Monday, 5 September 2011

Understanding

Whenever you travel to another country other than your own you have to accept that the culture and and it's people will be different to what you are used to. I think the world sometimes doesn't view America as being foreign, as so many things we have in our lives come from the US, but foreign it is and a tourist I am. To quote a line from my visa application: I am a non-resident alien in the United States.


Throughout my time in crossing the United States by bicycle I have come to understand the American way of life, but some things I just can't come to terms with, and probably never will.


Take RVs for example. To quote the author Bill Bryson: why would you take a house on vacation? In a world where energy supply is becoming scarce these things hardly help, as most only achieve around 4 miles per gallon! Once they get to their campground with their RV (some also towing the family car) THEY will not walk from their site to the bathroom 50 yards away. Instead they use a golf buggy! I'm not making this up. I see it all the time. Sadly I also see that most of these people are anything but slim.


But this is not the subject of my blog today.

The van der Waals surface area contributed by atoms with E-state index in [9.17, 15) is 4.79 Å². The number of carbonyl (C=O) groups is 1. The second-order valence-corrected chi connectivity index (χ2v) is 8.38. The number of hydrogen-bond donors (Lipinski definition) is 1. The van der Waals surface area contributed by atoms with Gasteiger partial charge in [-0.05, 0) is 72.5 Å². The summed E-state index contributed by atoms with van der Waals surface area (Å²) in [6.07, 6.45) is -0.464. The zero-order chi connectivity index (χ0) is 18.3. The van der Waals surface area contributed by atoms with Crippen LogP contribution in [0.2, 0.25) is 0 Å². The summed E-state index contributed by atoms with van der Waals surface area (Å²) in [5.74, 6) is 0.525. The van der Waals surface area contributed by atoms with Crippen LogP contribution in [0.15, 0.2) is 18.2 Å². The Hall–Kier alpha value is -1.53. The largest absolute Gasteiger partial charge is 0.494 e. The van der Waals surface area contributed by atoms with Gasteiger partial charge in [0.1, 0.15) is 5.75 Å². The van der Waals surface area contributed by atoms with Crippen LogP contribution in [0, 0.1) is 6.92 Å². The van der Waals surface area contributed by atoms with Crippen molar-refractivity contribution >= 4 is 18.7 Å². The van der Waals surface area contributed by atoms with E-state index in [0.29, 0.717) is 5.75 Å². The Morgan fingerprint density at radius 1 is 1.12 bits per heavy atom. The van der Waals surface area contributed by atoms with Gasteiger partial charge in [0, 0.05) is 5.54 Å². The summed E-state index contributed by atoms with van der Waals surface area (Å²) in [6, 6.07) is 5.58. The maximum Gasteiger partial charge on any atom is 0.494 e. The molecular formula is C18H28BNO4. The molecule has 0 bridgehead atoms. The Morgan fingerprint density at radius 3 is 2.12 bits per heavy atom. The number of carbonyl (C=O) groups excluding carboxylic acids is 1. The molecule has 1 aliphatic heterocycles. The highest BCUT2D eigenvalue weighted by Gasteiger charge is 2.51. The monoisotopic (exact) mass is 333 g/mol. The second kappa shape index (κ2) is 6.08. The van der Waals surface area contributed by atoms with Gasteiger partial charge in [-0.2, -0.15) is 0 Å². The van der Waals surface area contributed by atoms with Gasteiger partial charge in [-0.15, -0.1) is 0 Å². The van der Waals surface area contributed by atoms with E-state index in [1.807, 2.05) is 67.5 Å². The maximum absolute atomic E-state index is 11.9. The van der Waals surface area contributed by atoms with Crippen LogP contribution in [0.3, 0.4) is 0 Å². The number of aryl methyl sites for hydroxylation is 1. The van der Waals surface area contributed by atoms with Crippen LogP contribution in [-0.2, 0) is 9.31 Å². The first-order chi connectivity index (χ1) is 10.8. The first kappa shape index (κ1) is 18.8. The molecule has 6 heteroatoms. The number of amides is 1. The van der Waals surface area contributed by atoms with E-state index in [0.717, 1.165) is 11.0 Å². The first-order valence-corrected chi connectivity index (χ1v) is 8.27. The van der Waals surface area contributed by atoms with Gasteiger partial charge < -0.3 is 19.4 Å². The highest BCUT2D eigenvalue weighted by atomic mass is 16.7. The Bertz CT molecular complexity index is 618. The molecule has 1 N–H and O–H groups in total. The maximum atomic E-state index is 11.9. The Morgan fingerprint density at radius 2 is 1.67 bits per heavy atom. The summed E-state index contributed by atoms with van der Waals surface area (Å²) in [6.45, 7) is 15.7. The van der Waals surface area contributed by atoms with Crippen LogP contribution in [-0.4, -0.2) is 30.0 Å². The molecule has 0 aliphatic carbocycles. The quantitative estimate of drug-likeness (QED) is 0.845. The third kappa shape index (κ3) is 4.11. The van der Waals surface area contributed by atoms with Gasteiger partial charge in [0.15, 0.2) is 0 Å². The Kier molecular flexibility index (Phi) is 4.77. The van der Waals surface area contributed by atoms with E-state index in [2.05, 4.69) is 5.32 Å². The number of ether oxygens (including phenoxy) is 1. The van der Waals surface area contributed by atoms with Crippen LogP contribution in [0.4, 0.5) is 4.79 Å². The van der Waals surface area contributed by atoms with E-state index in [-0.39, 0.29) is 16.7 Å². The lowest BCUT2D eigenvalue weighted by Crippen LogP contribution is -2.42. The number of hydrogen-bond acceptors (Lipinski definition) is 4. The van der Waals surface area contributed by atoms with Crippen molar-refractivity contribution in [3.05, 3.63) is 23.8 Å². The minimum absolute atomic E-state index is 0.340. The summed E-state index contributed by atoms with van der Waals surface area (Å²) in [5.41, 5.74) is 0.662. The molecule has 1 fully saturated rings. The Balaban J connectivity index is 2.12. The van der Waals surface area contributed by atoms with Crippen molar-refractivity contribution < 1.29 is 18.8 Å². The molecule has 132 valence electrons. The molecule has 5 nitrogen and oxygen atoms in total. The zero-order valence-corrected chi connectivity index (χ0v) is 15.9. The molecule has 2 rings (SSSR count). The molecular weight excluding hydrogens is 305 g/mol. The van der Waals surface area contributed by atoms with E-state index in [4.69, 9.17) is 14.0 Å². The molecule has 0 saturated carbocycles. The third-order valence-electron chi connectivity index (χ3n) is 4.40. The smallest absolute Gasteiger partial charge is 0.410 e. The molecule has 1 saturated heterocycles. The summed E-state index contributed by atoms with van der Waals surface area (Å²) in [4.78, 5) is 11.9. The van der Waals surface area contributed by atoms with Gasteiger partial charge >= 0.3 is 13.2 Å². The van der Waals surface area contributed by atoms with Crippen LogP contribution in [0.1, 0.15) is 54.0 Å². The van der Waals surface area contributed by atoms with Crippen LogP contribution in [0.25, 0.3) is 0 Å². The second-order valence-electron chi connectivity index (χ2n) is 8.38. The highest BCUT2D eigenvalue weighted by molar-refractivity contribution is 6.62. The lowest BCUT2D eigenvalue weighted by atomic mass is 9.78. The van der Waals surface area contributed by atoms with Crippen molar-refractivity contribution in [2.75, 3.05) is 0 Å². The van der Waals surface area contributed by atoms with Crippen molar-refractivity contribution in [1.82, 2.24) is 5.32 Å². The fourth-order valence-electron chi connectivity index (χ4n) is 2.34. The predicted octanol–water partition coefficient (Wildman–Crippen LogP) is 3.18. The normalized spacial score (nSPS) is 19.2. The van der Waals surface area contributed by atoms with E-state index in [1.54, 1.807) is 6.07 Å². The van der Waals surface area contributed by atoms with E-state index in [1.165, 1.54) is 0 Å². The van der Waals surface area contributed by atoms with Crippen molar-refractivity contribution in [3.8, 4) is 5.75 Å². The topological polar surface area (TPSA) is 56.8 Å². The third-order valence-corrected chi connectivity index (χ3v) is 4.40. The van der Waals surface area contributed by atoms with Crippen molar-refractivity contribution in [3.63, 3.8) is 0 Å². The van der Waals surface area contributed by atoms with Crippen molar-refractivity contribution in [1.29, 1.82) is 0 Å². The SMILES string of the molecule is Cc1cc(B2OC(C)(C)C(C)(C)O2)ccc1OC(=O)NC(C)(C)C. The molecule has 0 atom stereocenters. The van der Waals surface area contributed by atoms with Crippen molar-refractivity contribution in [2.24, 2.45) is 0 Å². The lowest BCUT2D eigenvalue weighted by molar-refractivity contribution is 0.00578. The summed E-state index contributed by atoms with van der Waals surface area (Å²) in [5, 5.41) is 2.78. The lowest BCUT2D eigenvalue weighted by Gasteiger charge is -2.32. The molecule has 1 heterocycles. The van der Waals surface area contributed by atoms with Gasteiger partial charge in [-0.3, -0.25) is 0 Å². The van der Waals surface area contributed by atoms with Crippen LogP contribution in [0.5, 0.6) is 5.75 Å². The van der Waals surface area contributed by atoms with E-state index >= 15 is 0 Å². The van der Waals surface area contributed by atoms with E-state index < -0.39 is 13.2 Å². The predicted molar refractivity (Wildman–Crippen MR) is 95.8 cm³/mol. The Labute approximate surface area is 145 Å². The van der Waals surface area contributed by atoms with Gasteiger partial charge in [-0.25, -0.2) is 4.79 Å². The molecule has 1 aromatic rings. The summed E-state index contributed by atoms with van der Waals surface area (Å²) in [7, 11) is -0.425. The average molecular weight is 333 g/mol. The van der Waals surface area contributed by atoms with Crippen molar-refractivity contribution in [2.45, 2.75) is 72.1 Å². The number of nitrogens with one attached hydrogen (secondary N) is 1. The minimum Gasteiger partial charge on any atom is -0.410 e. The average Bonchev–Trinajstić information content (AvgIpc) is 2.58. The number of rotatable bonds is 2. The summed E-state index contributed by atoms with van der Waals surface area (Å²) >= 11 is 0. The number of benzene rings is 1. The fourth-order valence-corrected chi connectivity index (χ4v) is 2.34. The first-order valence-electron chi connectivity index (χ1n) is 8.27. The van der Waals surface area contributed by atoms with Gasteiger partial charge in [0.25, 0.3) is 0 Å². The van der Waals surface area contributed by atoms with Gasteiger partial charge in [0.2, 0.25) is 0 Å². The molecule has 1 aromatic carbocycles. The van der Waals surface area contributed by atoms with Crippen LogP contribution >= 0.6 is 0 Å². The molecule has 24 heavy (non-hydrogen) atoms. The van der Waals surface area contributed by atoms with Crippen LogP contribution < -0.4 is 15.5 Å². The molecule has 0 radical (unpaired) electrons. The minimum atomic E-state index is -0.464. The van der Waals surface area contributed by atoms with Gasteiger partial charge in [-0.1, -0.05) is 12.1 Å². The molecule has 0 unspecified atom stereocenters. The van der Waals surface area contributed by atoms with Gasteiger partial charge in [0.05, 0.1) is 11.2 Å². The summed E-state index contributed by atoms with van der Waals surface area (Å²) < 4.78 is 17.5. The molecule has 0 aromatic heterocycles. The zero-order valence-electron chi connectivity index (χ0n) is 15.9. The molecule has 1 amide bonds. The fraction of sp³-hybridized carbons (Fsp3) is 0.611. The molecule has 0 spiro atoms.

Hunting wild animals for anything other than feeding oneself has bothered me for a long time and it is huge in America.


Back in Montana I learned a few things about hunting from someone who had shot elk. At first I was disturbed by this, especially as the stuffed heads of the magnificent beasts adorned the walls of his home. However, as he elaborated I understood and accepted his reasoning. This wasn't hunting for hunting's sake. The meat from just one of these animals can provide food for many meals for a family, and times were hard and money was scarce. It was also hard work and a challenge to find the game and bring it to a swift end. He would then have to butcher it on site and walk many miles back out, carrying the large quantity of food.


This I understand.


Back in Scotland we charge high prices for the idle rich to shoot red deer on certain estates, an annual cull which is vital to control numbers as the red deer no longer have a natural predator. This I also understand. Just a few years ago the UK government banned fox hunting due to it's level of cruelty bestowed upon the quarry and the pointless nature of it other than to entertain the idle rich. Some argued that it was part of our heritage and should be preserved. Funny but I wasn't hearing the argument for the fox.


What gets me with hunting in the States, and makes me very angry, is those who adorn themselves in military-style combat gear and arm themselves with weapons that would down a T-rex, never mind an elk, and the only thing they want, and this is the problem, is a trophy. To stand there with gun in one hand and a dead animal at their feet, grinning in their achievement of mindlessly blowing this animal away for no purpose other than to satisfy their testosterone personality, so they can swig a few beers at their local bar and brag about what a hero they consider themselves to be.